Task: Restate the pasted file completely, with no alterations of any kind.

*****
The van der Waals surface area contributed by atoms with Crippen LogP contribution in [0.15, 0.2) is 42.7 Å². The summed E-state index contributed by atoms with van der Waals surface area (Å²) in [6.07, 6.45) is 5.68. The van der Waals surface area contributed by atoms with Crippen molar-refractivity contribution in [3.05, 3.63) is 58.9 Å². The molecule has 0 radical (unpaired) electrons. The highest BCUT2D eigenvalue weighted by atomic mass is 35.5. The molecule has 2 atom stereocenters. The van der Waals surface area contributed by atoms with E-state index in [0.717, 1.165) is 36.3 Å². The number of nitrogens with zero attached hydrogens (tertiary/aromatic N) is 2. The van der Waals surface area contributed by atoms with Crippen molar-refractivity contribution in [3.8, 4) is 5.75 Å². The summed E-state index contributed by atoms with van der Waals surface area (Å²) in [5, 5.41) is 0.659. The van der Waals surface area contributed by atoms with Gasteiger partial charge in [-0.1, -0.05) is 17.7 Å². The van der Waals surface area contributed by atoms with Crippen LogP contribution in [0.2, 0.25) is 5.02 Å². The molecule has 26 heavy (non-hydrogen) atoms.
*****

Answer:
The van der Waals surface area contributed by atoms with Crippen LogP contribution in [0.15, 0.2) is 42.7 Å². The summed E-state index contributed by atoms with van der Waals surface area (Å²) in [6.07, 6.45) is 5.68. The van der Waals surface area contributed by atoms with Crippen molar-refractivity contribution in [3.05, 3.63) is 58.9 Å². The molecule has 0 radical (unpaired) electrons. The highest BCUT2D eigenvalue weighted by atomic mass is 35.5. The molecule has 2 atom stereocenters. The van der Waals surface area contributed by atoms with E-state index in [0.717, 1.165) is 36.3 Å². The number of nitrogens with zero attached hydrogens (tertiary/aromatic N) is 2. The van der Waals surface area contributed by atoms with Crippen molar-refractivity contribution in [3.8, 4) is 5.75 Å². The summed E-state index contributed by atoms with van der Waals surface area (Å²) in [5, 5.41) is 0.659. The van der Waals surface area contributed by atoms with Gasteiger partial charge in [-0.1, -0.05) is 17.7 Å². The van der Waals surface area contributed by atoms with Crippen LogP contribution in [0.2, 0.25) is 5.02 Å². The molecule has 26 heavy (non-hydrogen) atoms.